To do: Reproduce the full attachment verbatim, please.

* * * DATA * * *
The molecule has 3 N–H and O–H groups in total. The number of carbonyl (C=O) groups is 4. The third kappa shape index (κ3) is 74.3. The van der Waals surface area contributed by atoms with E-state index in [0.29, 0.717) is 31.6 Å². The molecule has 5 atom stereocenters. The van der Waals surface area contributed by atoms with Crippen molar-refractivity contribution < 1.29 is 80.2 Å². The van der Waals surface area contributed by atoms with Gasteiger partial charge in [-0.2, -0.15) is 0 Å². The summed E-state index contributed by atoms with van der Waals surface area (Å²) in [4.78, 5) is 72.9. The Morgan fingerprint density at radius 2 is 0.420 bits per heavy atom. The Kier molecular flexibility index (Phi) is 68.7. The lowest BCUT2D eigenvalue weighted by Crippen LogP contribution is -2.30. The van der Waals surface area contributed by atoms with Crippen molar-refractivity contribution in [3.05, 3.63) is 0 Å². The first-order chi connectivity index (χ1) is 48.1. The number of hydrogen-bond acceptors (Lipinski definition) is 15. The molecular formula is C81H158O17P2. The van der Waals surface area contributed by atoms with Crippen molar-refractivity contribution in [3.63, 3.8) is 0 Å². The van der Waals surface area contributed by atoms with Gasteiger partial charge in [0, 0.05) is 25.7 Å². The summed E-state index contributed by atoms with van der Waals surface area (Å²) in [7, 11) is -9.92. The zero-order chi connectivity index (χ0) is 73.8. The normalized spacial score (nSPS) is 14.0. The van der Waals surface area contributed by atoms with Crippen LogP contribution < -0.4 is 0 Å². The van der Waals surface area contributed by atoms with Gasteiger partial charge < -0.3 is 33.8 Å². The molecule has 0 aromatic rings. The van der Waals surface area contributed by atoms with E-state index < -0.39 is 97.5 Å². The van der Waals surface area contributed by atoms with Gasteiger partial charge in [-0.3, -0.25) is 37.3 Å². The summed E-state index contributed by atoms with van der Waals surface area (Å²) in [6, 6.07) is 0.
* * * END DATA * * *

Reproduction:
The molecule has 3 N–H and O–H groups in total. The number of carbonyl (C=O) groups is 4. The third kappa shape index (κ3) is 74.3. The van der Waals surface area contributed by atoms with E-state index in [0.29, 0.717) is 31.6 Å². The molecule has 5 atom stereocenters. The van der Waals surface area contributed by atoms with Crippen molar-refractivity contribution < 1.29 is 80.2 Å². The van der Waals surface area contributed by atoms with Gasteiger partial charge in [-0.2, -0.15) is 0 Å². The summed E-state index contributed by atoms with van der Waals surface area (Å²) in [4.78, 5) is 72.9. The Morgan fingerprint density at radius 2 is 0.420 bits per heavy atom. The Kier molecular flexibility index (Phi) is 68.7. The lowest BCUT2D eigenvalue weighted by Crippen LogP contribution is -2.30. The van der Waals surface area contributed by atoms with Crippen molar-refractivity contribution in [3.05, 3.63) is 0 Å². The first-order chi connectivity index (χ1) is 48.1. The number of hydrogen-bond acceptors (Lipinski definition) is 15. The molecular formula is C81H158O17P2. The van der Waals surface area contributed by atoms with Crippen molar-refractivity contribution in [3.63, 3.8) is 0 Å². The van der Waals surface area contributed by atoms with Gasteiger partial charge in [0, 0.05) is 25.7 Å². The summed E-state index contributed by atoms with van der Waals surface area (Å²) in [7, 11) is -9.92. The zero-order chi connectivity index (χ0) is 73.8. The normalized spacial score (nSPS) is 14.0. The van der Waals surface area contributed by atoms with Crippen LogP contribution < -0.4 is 0 Å². The van der Waals surface area contributed by atoms with Gasteiger partial charge < -0.3 is 33.8 Å². The molecule has 0 aromatic rings. The van der Waals surface area contributed by atoms with E-state index < -0.39 is 97.5 Å². The van der Waals surface area contributed by atoms with Gasteiger partial charge in [-0.3, -0.25) is 37.3 Å². The summed E-state index contributed by atoms with van der Waals surface area (Å²) in [6, 6.07) is 0.